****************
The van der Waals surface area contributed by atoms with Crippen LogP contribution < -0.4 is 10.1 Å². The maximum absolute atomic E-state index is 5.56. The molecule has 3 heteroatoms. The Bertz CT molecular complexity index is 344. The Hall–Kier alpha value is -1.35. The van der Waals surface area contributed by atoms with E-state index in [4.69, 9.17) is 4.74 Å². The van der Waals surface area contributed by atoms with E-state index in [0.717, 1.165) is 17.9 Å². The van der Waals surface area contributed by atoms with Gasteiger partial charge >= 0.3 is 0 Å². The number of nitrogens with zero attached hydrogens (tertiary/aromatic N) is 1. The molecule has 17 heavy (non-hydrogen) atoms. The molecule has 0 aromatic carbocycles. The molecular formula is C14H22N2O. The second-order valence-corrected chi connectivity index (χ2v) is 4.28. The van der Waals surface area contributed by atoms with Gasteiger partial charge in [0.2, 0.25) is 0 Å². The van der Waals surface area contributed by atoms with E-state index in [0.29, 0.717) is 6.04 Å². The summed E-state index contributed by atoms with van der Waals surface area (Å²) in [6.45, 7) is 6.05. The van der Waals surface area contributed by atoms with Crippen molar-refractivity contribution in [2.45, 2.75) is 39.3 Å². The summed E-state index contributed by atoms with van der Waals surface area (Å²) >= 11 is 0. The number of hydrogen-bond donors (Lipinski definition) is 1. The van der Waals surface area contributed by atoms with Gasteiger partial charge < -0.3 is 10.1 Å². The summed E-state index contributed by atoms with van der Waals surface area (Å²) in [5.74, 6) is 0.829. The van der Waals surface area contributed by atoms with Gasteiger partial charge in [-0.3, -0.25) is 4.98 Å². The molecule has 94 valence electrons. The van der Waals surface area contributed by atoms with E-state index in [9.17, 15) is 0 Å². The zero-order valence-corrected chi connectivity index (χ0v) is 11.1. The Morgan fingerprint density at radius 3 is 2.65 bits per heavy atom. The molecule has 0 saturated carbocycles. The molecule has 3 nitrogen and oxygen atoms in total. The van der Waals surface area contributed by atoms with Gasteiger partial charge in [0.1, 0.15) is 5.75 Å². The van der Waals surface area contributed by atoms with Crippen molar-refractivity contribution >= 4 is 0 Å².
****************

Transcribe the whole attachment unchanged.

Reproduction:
The van der Waals surface area contributed by atoms with Crippen LogP contribution < -0.4 is 10.1 Å². The maximum absolute atomic E-state index is 5.56. The molecule has 3 heteroatoms. The Bertz CT molecular complexity index is 344. The Hall–Kier alpha value is -1.35. The van der Waals surface area contributed by atoms with E-state index in [4.69, 9.17) is 4.74 Å². The van der Waals surface area contributed by atoms with E-state index in [0.717, 1.165) is 17.9 Å². The van der Waals surface area contributed by atoms with Gasteiger partial charge >= 0.3 is 0 Å². The number of nitrogens with zero attached hydrogens (tertiary/aromatic N) is 1. The molecule has 17 heavy (non-hydrogen) atoms. The molecule has 0 aromatic carbocycles. The molecular formula is C14H22N2O. The second-order valence-corrected chi connectivity index (χ2v) is 4.28. The van der Waals surface area contributed by atoms with Gasteiger partial charge in [0.2, 0.25) is 0 Å². The van der Waals surface area contributed by atoms with E-state index in [0.29, 0.717) is 6.04 Å². The summed E-state index contributed by atoms with van der Waals surface area (Å²) in [6.45, 7) is 6.05. The van der Waals surface area contributed by atoms with Crippen molar-refractivity contribution in [2.45, 2.75) is 39.3 Å². The summed E-state index contributed by atoms with van der Waals surface area (Å²) >= 11 is 0. The number of hydrogen-bond donors (Lipinski definition) is 1. The van der Waals surface area contributed by atoms with Gasteiger partial charge < -0.3 is 10.1 Å². The summed E-state index contributed by atoms with van der Waals surface area (Å²) in [5.74, 6) is 0.829. The van der Waals surface area contributed by atoms with Gasteiger partial charge in [-0.3, -0.25) is 4.98 Å². The molecule has 94 valence electrons. The van der Waals surface area contributed by atoms with E-state index in [9.17, 15) is 0 Å². The zero-order valence-corrected chi connectivity index (χ0v) is 11.1. The Morgan fingerprint density at radius 3 is 2.65 bits per heavy atom. The molecule has 0 saturated carbocycles. The molecule has 3 nitrogen and oxygen atoms in total. The van der Waals surface area contributed by atoms with Gasteiger partial charge in [0.1, 0.15) is 5.75 Å². The van der Waals surface area contributed by atoms with Crippen molar-refractivity contribution >= 4 is 0 Å².